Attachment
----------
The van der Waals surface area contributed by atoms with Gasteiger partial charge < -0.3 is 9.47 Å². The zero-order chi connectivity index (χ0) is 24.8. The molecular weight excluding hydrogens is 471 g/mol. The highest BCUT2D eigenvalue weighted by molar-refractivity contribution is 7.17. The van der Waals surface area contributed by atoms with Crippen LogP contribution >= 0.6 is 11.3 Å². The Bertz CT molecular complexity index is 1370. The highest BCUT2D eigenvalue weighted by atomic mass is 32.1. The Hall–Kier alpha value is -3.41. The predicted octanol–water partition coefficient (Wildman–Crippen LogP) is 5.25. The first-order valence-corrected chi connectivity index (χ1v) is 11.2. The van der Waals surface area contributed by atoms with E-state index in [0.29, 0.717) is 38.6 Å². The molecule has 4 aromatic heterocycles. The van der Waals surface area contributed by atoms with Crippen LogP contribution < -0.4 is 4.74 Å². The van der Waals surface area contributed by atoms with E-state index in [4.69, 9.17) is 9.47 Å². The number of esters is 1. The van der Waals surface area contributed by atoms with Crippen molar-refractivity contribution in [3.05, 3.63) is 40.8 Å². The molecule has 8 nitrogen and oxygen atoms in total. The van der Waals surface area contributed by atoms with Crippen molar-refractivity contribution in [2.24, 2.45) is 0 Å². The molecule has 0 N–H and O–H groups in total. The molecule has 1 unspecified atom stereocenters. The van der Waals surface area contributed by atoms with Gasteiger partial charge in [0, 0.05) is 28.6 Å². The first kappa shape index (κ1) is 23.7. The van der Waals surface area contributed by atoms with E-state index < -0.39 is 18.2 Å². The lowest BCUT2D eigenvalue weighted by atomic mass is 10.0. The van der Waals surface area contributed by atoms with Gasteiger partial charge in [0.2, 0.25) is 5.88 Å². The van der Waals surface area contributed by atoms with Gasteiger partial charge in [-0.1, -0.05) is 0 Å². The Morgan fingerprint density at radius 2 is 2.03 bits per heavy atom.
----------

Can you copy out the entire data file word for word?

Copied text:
The van der Waals surface area contributed by atoms with Gasteiger partial charge < -0.3 is 9.47 Å². The zero-order chi connectivity index (χ0) is 24.8. The molecular weight excluding hydrogens is 471 g/mol. The highest BCUT2D eigenvalue weighted by molar-refractivity contribution is 7.17. The van der Waals surface area contributed by atoms with Crippen LogP contribution >= 0.6 is 11.3 Å². The Bertz CT molecular complexity index is 1370. The highest BCUT2D eigenvalue weighted by atomic mass is 32.1. The Hall–Kier alpha value is -3.41. The predicted octanol–water partition coefficient (Wildman–Crippen LogP) is 5.25. The first-order valence-corrected chi connectivity index (χ1v) is 11.2. The van der Waals surface area contributed by atoms with E-state index in [0.29, 0.717) is 38.6 Å². The molecule has 4 aromatic heterocycles. The van der Waals surface area contributed by atoms with Crippen LogP contribution < -0.4 is 4.74 Å². The van der Waals surface area contributed by atoms with E-state index in [4.69, 9.17) is 9.47 Å². The number of esters is 1. The van der Waals surface area contributed by atoms with Crippen molar-refractivity contribution in [3.05, 3.63) is 40.8 Å². The molecule has 8 nitrogen and oxygen atoms in total. The van der Waals surface area contributed by atoms with Crippen molar-refractivity contribution in [2.24, 2.45) is 0 Å². The molecule has 0 N–H and O–H groups in total. The molecule has 1 unspecified atom stereocenters. The van der Waals surface area contributed by atoms with Gasteiger partial charge in [0, 0.05) is 28.6 Å². The first kappa shape index (κ1) is 23.7. The van der Waals surface area contributed by atoms with E-state index < -0.39 is 18.2 Å². The lowest BCUT2D eigenvalue weighted by atomic mass is 10.0. The van der Waals surface area contributed by atoms with Gasteiger partial charge in [0.2, 0.25) is 5.88 Å². The van der Waals surface area contributed by atoms with Gasteiger partial charge in [-0.1, -0.05) is 0 Å². The Morgan fingerprint density at radius 2 is 2.03 bits per heavy atom.